Bernie Black (Texas Law) requested that I post the following:
A few progress notes, on the emergence of Empirical Legal Studies as a serious field within law schools.
1. This year's second annual Conference on Empirical Legal Studies (CELS) attracted 350 submissions, up from 225 last year. We're now at the same scale as ALEA, in far less time. Please come! (it's at NYU this year, you can register and get details at http://www.law.nyu.edu/cels/) We'll have about 100 presented papers, in another 25 at a poster session, in 5-6 concurrent sessions. Same format as last year -- each paper gets a discussant. On my read, the quality of the submitted papers is stunning -- our challenge will be to avoid the peril of being hyperselective, not the peril of too few good papers..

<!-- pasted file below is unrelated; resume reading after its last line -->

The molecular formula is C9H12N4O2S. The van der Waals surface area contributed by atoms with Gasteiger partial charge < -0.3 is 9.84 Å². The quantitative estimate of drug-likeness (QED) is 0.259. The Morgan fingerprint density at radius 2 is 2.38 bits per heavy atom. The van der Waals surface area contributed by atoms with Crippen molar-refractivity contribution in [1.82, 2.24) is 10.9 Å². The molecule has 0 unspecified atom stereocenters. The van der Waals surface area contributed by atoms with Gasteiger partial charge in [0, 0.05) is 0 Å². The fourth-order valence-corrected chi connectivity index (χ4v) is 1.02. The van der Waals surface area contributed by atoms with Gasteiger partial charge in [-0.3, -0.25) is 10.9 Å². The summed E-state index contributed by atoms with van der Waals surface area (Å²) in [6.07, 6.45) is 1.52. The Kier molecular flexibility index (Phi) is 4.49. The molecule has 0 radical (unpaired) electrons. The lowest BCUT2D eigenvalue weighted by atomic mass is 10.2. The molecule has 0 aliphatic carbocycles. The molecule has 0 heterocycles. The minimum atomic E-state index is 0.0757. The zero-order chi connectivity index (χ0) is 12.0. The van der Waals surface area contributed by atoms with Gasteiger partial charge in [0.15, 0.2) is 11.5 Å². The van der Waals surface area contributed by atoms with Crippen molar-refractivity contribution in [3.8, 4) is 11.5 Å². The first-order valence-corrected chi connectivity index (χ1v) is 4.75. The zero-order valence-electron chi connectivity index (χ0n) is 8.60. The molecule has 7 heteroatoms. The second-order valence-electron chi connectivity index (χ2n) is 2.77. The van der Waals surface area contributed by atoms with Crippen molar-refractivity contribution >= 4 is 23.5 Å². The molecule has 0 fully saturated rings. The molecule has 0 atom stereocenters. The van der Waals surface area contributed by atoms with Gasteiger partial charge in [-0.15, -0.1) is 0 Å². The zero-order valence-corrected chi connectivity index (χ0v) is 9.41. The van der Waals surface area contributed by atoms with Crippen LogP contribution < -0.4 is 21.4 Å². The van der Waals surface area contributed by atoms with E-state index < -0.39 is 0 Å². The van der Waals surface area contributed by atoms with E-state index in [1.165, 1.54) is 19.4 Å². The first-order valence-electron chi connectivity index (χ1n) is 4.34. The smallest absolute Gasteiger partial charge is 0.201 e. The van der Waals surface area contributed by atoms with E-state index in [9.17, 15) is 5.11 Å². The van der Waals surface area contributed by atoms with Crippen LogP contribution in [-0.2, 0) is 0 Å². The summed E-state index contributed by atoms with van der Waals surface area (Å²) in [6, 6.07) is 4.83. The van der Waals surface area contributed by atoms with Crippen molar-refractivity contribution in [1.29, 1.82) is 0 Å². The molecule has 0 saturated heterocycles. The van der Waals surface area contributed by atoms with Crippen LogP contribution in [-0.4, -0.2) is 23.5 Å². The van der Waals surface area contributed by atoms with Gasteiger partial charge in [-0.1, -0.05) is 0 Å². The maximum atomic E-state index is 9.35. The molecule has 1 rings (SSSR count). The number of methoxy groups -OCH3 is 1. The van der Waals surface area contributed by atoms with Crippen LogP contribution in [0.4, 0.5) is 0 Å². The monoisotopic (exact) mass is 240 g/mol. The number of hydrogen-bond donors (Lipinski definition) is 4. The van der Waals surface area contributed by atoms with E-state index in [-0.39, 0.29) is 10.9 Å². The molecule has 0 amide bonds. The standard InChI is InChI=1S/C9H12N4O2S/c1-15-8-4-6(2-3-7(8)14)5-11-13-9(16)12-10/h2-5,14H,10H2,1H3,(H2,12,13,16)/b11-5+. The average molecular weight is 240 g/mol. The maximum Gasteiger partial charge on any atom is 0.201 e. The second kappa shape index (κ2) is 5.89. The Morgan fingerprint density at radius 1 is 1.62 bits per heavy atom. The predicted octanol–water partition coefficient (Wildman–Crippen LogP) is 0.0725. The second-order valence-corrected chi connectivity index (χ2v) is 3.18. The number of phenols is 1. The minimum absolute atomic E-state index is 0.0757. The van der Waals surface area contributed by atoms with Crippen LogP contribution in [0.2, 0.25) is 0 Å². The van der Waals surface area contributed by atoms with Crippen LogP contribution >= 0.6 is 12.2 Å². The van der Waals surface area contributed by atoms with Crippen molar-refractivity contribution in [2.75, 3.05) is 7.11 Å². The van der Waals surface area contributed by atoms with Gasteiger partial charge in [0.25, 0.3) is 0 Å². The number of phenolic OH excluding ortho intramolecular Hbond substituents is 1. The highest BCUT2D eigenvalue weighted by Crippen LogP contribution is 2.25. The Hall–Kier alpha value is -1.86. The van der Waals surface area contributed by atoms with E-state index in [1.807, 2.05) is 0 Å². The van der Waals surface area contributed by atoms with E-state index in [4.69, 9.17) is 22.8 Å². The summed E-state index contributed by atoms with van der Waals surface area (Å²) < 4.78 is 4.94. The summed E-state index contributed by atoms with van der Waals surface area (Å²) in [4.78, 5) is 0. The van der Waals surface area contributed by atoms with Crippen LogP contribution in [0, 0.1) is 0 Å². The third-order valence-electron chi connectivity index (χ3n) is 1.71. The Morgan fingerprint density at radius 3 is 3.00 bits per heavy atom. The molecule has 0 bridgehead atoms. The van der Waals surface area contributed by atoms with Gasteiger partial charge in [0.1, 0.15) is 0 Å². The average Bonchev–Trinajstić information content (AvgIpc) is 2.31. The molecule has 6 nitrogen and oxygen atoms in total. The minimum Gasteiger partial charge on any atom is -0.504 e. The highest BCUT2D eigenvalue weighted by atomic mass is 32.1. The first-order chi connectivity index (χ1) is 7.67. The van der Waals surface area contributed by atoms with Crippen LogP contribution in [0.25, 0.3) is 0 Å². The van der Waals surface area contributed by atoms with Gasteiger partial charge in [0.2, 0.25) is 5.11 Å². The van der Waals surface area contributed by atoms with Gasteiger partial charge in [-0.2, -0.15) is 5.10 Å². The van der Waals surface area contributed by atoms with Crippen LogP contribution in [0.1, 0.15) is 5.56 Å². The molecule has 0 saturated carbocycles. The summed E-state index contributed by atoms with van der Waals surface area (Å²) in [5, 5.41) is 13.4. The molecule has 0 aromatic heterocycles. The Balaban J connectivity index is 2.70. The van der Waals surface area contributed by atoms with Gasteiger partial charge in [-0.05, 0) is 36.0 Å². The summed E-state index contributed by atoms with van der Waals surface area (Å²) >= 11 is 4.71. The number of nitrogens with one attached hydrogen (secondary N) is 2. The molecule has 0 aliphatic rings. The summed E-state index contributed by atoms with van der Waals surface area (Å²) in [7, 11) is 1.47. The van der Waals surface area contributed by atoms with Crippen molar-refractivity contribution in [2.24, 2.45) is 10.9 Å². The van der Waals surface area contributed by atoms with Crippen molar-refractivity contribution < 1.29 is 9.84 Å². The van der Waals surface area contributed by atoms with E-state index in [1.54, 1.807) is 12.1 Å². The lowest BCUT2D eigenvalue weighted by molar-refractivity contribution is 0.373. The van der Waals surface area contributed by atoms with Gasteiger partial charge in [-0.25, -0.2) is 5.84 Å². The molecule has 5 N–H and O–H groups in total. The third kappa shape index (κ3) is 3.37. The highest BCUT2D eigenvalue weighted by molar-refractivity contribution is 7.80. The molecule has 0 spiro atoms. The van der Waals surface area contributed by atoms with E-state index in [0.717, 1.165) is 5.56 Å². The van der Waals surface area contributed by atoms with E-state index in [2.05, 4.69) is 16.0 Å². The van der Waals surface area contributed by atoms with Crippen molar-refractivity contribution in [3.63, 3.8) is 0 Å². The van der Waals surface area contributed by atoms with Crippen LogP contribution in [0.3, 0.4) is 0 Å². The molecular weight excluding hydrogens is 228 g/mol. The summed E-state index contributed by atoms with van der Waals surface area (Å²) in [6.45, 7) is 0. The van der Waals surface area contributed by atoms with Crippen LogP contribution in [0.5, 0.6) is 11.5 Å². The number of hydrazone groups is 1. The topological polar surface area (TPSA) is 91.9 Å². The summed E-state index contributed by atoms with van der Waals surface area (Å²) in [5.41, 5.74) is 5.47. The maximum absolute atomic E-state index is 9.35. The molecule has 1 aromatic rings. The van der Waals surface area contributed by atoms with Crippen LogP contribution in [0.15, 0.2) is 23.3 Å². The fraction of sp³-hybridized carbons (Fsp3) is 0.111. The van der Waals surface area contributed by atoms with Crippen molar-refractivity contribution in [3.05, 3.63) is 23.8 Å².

2. Empirical research is getting noticed. Many of you surely saw the front page New York Times article devoted to Brandon Garrett's article, "Judging Innocence". This week, Kate Litvak got a full paragraph in the Economist for her research on SOX (Briefing Sarbanes Oxley: Five Years Under the Thumb, Economist, July 28, 2007, at 73).
3. On a (more) self-interested note, I'm just back from giving a keynote talk at the Brazil Finance Society annual meeting, on "Identification Strategies in Corporate Governance Research." Giving an invited talk is hardly unusual, but for a finance society to invite a law prof?! That didn't use to happen, ever.
4. Looking forward, CELS has now lined up host schools through 2012, and we will organize a "Society for Empirical Legal Studies" (SELS) at this year's conference, to carry it forward after that, as the original organizers fade into obscurity.
Update: The Economist article can be found here.